2 January 2014 BBC 13:45 GMT Waltham Chase crash:
A motorcyclist has died in a collision with a car in Hampshire. Timothy Barfoot, 41, from Eastleigh, was riding along the B2177 Winchester Road in Waltham Chase when he collided with a BMW at about 13:45 GMT. He was pronounced dead at the scene. The car driver, a 23-year-old woman, was treated for shock but was not otherwise injured.
These few factual descriptive words broadcast over the Internet into the homes and business of many, are the words no parent, wife, child, brother, sister or friend want to see. It sends a chill up the spine and immediate sadness to all once so closely connected to someone now gone from their lives. When Chris made this announcement to those of us scattered around the world it felt as though each of us lost a brother or son.
Our youngest brother Timmy – Father to Molly, Toby and Harry, Uncle to Bianca, Son to Eileen and John, Brother to Paul and myself, Husband of Michelle – was involved in motor accident today and pronounced dead at the scene.
My thoughts are with our folks, his children and Michelle, Sarah and Sue too.
I gave him a kiss over Christmas, so glad I did. Love you Tim. RIP Little brother. XXXXXX
Tim Barfoot never forgotten created using @flipagram ♫ Music: AWOLNATION – Sail
by Lord Alfred Tennyson
(with apologies to Tennyson for the edit)
O Sorrow, wilt thou live with me
No casual mistress, but a wife,
My bosom-friend and half of life;
As I confess it needs must be;
O Sorrow, wilt thou rule my blood,
Be sometimes lovely like a bride,
And put thy harsher moods aside,
If thou wilt have me wise and good.
My centred passion cannot move,
Nor will it lessen from to-day;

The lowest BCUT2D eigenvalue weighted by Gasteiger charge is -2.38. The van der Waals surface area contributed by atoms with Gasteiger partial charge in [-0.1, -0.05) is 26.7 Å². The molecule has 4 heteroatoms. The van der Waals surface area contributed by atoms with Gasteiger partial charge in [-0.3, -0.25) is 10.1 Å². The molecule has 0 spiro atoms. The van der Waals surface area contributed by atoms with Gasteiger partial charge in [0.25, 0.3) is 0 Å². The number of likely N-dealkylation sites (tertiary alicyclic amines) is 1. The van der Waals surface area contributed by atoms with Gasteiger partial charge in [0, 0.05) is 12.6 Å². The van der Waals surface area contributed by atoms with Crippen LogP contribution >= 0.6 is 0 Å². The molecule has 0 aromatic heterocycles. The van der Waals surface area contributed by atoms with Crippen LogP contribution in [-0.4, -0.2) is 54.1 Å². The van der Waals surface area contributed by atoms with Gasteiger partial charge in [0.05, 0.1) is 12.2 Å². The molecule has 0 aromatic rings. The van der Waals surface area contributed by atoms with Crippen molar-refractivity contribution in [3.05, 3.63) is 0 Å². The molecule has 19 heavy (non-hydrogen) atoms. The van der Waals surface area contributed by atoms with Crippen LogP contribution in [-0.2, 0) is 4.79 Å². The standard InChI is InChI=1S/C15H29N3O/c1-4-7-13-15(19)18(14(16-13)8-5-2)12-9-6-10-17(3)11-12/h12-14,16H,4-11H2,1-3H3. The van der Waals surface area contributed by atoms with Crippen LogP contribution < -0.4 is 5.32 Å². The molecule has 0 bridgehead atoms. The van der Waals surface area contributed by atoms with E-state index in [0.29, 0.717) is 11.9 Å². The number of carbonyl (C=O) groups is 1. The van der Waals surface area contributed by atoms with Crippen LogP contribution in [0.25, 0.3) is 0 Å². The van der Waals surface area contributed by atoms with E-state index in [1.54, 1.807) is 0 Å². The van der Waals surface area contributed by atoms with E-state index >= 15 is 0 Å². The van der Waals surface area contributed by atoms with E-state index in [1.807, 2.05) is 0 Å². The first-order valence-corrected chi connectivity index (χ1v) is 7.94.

But I’ll have leave at times to play
As with the creature of my love;
And set thee forth, for thou art mine,
With so much hope for years to come,
That, howsoe’er I know thee, some
Could hardly tell what name were thine.
Sweet soul, do with me as thou wilt;
I lull a fancy trouble-tost
With “Love’s too precious to be lost,
A little grain shall not be spilt.”
And in that solace can I sing,
Till out of painful phases wrought
There flutters up a happy thought,
Self-balanced on a lightsome wing:
Since we deserved the name of friends,
And thine effect so lives in me,
A part of mine may live in thee
And move thee on to noble ends.
So many worlds, so much to do,
So little done, such things to be,
How know I what had need of thee,
For thou wert strong as thou wert true?
The fame is quench’d that I foresaw,
The head hath miss’d an earthly wreath:
I curse not nature, no, nor death;
For nothing is that errs from law.
We pass; the path that each man trod
Is dim, or will be dim, with weeds:
What fame is left for human deeds
In endless age? It rests with God.
O hollow wraith of dying fame,
Fade wholly, while the soul exults,
And self-infolds the large results
Of force that would have forged a name.
This truth came borne with bier and pall
I felt it, when I sorrow’d most,
‘Tis better to have loved and lost,
Than never to have loved at all —